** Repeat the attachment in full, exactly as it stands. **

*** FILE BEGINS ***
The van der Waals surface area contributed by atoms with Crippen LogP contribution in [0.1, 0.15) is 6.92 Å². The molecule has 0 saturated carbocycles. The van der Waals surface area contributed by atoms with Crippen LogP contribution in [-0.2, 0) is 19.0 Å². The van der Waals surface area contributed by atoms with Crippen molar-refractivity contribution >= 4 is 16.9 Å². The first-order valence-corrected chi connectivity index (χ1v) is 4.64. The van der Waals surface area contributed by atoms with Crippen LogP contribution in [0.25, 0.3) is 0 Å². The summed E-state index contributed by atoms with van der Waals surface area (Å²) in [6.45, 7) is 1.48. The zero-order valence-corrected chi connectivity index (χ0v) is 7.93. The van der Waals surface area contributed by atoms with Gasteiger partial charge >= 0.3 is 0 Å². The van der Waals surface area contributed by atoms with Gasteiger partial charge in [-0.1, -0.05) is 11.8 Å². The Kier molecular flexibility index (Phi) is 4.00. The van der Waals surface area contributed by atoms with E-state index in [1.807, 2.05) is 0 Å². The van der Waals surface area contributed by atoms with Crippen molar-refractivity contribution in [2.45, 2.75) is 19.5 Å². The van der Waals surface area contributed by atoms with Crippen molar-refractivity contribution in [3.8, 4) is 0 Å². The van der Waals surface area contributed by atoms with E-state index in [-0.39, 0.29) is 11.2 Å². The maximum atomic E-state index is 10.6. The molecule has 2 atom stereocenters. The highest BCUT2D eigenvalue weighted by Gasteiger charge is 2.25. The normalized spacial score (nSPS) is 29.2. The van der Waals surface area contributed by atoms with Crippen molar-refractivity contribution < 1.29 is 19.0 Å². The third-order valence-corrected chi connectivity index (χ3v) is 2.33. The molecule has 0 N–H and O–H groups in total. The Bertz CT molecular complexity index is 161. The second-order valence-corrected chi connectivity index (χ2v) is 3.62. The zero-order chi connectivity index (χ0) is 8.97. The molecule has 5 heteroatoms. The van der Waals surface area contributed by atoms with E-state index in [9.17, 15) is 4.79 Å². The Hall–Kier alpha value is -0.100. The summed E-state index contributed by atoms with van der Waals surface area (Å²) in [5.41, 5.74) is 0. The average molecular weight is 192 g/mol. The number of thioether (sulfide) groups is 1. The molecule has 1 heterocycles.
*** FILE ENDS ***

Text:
The van der Waals surface area contributed by atoms with Crippen LogP contribution in [0.1, 0.15) is 6.92 Å². The molecule has 0 saturated carbocycles. The van der Waals surface area contributed by atoms with Crippen LogP contribution in [-0.2, 0) is 19.0 Å². The van der Waals surface area contributed by atoms with Crippen molar-refractivity contribution >= 4 is 16.9 Å². The first-order valence-corrected chi connectivity index (χ1v) is 4.64. The van der Waals surface area contributed by atoms with Crippen LogP contribution in [0.25, 0.3) is 0 Å². The summed E-state index contributed by atoms with van der Waals surface area (Å²) in [6.45, 7) is 1.48. The zero-order valence-corrected chi connectivity index (χ0v) is 7.93. The van der Waals surface area contributed by atoms with Gasteiger partial charge >= 0.3 is 0 Å². The van der Waals surface area contributed by atoms with Gasteiger partial charge in [-0.1, -0.05) is 11.8 Å². The Kier molecular flexibility index (Phi) is 4.00. The van der Waals surface area contributed by atoms with E-state index in [1.807, 2.05) is 0 Å². The van der Waals surface area contributed by atoms with Crippen molar-refractivity contribution in [2.45, 2.75) is 19.5 Å². The van der Waals surface area contributed by atoms with Crippen molar-refractivity contribution in [3.8, 4) is 0 Å². The van der Waals surface area contributed by atoms with E-state index in [-0.39, 0.29) is 11.2 Å². The maximum atomic E-state index is 10.6. The molecule has 2 atom stereocenters. The highest BCUT2D eigenvalue weighted by Gasteiger charge is 2.25. The normalized spacial score (nSPS) is 29.2. The van der Waals surface area contributed by atoms with Crippen molar-refractivity contribution < 1.29 is 19.0 Å². The third-order valence-corrected chi connectivity index (χ3v) is 2.33. The molecule has 0 N–H and O–H groups in total. The Bertz CT molecular complexity index is 161. The second-order valence-corrected chi connectivity index (χ2v) is 3.62. The zero-order chi connectivity index (χ0) is 8.97. The molecule has 5 heteroatoms. The van der Waals surface area contributed by atoms with E-state index in [9.17, 15) is 4.79 Å². The Hall–Kier alpha value is -0.100. The summed E-state index contributed by atoms with van der Waals surface area (Å²) in [5.41, 5.74) is 0. The average molecular weight is 192 g/mol. The number of thioether (sulfide) groups is 1. The molecule has 1 heterocycles.